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Health Care

Even as Doctors, Women Get Slapped With the Pay Gap

After controlling for faculty rank, age, and more, researchers found a salary gap of $20,000 in 24 public medical schools.

Age. Experience. Specialty. 

These are some of the many factors that have been used to explain why women make up about half of medical school graduates yet only 13 percent of medical school department leaders and make less than men. 

But even when controlling for these factors, the pay gap persists for faculty at public medical schools, a new study finds. For a likely explanation, that leaves plain old bias.

After controlling for nine factors that drive income, researchers at Harvard Medical School and Massachusetts General Hospital found that female physicians at 24 public medical schools earned an average of $20,000 a year, or 8 percent, less than males ($227,783, compared to $247,661). Without controlling for these factors, the difference was about $50,000 a year ($206,641, compared to $257,947), the study found. It was released today in JAMA Internal Medicine. 

Previous explanations for the raw difference include household responsibilities and job flexibility, but reasons for the gap among similarly productive female and male physicians are more difficult to pinpoint. In addition to discrimination, possibilities include differences in how men and women negotiate salaries and use outside job offers for leverage when negotiating, said Dr. Anupam Jena, who led the study. Jena works in Massachusetts General Hospital's Department of Medicine and in Harvard Medical School's Department of Health Care Policy.

By controlling for the factors, said Dr. Dan Blumenthal, a co-author of the study who works in the cardiology department at Massachusetts General, "I think we get much closer in trying to understand whether or not true bias exists in salary between male and female physicians at academic medical centers.”

The medical fields with the highest disparities for men and women included orthopedic surgery, obstetrics and gynecology, and cardiology. Obstetrics and gynecology was one of the fields women were most likely to enter, according to the study, but the adjusted difference between men and women was still about $36,000. Surgery has long been considered a male-dominated field, as has Blumenthal’s field of cardiology.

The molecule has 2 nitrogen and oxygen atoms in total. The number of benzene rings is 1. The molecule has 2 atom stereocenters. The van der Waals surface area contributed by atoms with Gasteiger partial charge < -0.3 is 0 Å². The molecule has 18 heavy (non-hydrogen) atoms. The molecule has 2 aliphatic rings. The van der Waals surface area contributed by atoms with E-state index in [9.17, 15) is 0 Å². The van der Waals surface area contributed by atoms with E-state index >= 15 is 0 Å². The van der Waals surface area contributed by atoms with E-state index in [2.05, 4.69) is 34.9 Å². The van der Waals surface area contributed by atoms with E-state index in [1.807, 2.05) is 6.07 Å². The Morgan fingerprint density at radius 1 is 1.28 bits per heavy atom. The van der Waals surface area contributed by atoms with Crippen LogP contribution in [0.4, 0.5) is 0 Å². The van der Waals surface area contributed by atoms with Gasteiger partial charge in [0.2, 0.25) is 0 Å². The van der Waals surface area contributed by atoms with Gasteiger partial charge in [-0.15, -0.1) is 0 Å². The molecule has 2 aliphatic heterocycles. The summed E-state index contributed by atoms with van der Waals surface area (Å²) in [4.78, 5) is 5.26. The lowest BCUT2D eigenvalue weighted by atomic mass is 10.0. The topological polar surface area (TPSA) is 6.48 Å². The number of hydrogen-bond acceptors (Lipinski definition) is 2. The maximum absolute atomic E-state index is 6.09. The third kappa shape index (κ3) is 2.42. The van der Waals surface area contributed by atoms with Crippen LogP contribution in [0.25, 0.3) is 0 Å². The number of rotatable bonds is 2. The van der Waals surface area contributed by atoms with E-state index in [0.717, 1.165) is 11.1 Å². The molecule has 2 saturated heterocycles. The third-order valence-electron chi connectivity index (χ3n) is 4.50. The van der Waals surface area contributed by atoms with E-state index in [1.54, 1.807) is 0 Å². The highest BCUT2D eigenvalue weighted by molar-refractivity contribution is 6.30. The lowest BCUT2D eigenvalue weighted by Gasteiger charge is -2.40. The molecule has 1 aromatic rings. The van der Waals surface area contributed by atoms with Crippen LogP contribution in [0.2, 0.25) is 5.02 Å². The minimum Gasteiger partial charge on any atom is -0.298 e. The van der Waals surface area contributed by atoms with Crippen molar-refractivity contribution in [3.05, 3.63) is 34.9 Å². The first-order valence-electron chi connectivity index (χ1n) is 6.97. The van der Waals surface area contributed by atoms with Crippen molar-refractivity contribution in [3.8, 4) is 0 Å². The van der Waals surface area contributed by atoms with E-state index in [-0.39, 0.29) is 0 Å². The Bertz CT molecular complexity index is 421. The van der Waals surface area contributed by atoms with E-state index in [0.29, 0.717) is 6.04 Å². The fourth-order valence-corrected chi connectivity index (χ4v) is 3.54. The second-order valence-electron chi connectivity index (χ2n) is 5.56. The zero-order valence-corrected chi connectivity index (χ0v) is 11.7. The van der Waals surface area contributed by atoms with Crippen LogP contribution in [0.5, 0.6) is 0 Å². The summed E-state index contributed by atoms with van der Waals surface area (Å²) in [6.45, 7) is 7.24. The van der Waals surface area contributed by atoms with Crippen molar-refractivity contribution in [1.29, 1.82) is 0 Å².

“If we can’t ameliorate these sex differences in compensation, we are going to have a much harder time trying to attract really qualified female physicians to go into specialties where we need them most,” Blumenthal said.

A pay gap between men and women across all professions has been widely reported. In 2015, women made 79 cents for every dollar men made, according to the Institute for Women's Policy Research. CNN reported that women won’t earn equal pay until 2059, according to the institute.

A gap between male and female doctors across a variety of institutions has also been studied—an April estimate suggested female doctors make 24 percent less—but the JAMA study’s size and specific information about factors that traditionally determine income make it unique, Blumenthal said. Jena added that using publicly available state data illustrates a way anyone can study salary differences across all fields and demographics in the future.

The study, which received funding from the National Institutes of Health, combined public employee information from 24 public medical schools on state websites with physician information from the database Doximity to get a final sample of almost 10,250 physicians. This allowed the authors to avoid using self-reported survey data, which has typically been used to analyze similar pay differences. 

The researchers controlled for these factors you might expect to explain the pay gap: age, years since residency completion, faculty rank, specialty, whether physicians had received NIH funding, whether physicians had participated in clinical trials, publication count, whether physicians had graduated from one of the top 20 US News and World Report medical schools, and the amount physicians billed to Medicare in 2013.

The 24 medical schools covered 12 states, including California, Texas, and Florida. About 35 percent of the sample were women. The year 2013 was used because it was the most recent in which salary data were available. Without more specific data, the authors decided not to identify the schools. 

The researchers could not control for whether physicians were full-time or part-time employees, but they analyzed pay based on gender for those who were more likely to be full-time and found that the gap persisted.

Although the differences between men and women held across institutions and regions overall, females had a statistically significant advantage in adjusted salary at two schools. Blumenthal suggested that collaboration between schools and studies driven by academic institutions and states could be used to raise awareness about the gap and offer further explanations for its persistence.  

“You have to have data on who are the individuals, for where there are gaps between what they earn and what you’d expect they earn, and also their supervisors,” Jena said. “You’d have to do a deep dive there.”

(Corrects the size of the pay gap unadjusted for other factors in paragraph 4.)
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